National governments must follow MEPs' lead and abolish modern slavery on Europe's roads

National governments must follow MEPs' lead and abolish modern slavery on Europe's roads

January 10th, 2019

Transport Committee MEPs have taken heed of concerns from drivers and workers' unions across Europe and blocked attempts to weaken their rights to rest and fair pay.

In votes today on the EU Mobility Package, there was no majority in the Transport Committee of the European Parliament in favour of worsening working conditions, undermining rest periods and pay in the transport sector.

In the vote, on proposals for regulations on driving times, rest periods and the posting of lorry drivers, none of the proposed packages was adopted and there is now no mandate for negotiations with the Council and the European Commission on the Mobility Package.

Keith Taylor, MEP for the South East and transport spokesperson for the Greens/EFA group welcomed the latest development. The senior Green politician and member of the Transport Committee said:

"Modern slavery on Europe's roads is shameful. Fatigue after twelve hours of work without adequate rest amounts to the exploitation of truck drivers and risks accidents for all road users and is a violation of existing law. EU governments must fully implement the law and make fair working conditions and safety a reality on Europe's roads."
 

"It is a victory for trade unions and all those working towards fairer working conditions that the European Commission and a cross-party group of MEPs were unable to pursue their anti-social aims in the Transport Committee. The protests of civil society are preventing a two-tier system on our roads, the principle of equal rights and equal pay for equal work is not negotiable. We must deliver on the promise of a social Europe with equal rights and equal pay for equal work". 

EU-wide trade union demonstrations against unfair working conditions and pay have been successful. Rapporteurs and shadow rapporteurs are discussing the way forward today. EU governments must now implement existing EU legislation on working conditions.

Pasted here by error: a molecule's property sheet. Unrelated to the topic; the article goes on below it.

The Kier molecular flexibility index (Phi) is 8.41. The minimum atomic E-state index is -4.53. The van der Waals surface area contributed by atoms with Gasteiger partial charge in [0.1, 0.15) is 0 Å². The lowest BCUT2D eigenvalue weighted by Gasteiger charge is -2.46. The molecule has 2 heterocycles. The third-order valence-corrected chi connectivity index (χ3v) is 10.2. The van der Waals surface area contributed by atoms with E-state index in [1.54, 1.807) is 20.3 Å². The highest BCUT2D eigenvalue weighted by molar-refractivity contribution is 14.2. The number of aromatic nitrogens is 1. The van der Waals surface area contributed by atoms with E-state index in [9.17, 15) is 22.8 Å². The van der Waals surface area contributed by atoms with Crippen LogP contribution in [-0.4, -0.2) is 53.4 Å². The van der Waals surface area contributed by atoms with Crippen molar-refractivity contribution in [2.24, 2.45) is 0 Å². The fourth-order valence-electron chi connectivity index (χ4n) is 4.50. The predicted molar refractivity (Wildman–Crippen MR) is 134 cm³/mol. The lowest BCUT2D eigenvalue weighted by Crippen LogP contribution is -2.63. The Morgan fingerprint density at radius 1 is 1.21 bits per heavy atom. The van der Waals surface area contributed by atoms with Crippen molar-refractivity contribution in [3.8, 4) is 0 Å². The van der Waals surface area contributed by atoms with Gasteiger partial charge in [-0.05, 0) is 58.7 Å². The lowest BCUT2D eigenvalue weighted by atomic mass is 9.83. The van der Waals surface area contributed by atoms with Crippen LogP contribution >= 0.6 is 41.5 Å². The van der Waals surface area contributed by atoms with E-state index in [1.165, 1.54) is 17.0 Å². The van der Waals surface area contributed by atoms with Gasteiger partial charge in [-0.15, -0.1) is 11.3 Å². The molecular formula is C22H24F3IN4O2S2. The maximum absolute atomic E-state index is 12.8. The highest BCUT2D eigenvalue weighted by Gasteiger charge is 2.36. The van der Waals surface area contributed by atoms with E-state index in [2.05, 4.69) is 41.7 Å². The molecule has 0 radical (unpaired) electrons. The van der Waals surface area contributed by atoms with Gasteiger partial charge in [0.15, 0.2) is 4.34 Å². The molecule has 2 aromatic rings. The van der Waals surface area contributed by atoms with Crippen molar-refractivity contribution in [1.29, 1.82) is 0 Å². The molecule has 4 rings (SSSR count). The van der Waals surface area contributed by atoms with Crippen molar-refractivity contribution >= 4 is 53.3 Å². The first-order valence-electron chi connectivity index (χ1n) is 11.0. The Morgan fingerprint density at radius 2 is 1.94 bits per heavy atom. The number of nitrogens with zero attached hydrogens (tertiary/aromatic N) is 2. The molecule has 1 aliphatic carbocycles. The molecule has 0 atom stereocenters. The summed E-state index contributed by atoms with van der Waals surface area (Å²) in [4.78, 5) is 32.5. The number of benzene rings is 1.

National governments must follow MEPs' lead and abolish modern slavery on Europe's roads

National governments must follow MEPs' lead and abolish modern slavery on Europe's roads

January 10th, 2019

Transport Committee MEPs have taken heed of concerns from drivers and workers' unions across Europe and blocked attempts to weaken their rights to rest and fair pay.

In votes today on the EU Mobility Package, there was no majority in the Transport Committee of the European Parliament in favour of worsening working conditions, undermining rest periods and pay in the transport sector.

In the vote, on proposals for regulations on driving times, rest periods and the posting of lorry drivers, none of the proposed packages was adopted and there is now no mandate for negotiations with the Council and the European Commission on the Mobility Package.

Keith Taylor, MEP for the South East and transport spokesperson for the Greens/EFA group welcomed the latest development. The senior Green politician and member of the Transport Committee said:

"Modern slavery on Europe's roads is shameful. Fatigue after twelve hours of work without adequate rest amounts to the exploitation of truck drivers and risks accidents for all road users and is a violation of existing law. EU governments must fully implement the law and make fair working conditions and safety a reality on Europe's roads."
 

"It is a victory for trade unions and all those working towards fairer working conditions that the European Commission and a cross-party group of MEPs were unable to pursue their anti-social aims in the Transport Committee. The protests of civil society are preventing a two-tier system on our roads, the principle of equal rights and equal pay for equal work is not negotiable. We must deliver on the promise of a social Europe with equal rights and equal pay for equal work". 

EU-wide trade union demonstrations against unfair working conditions and pay have been successful. Rapporteurs and shadow rapporteurs are discussing the way forward today. EU governments must now implement existing EU legislation on working conditions.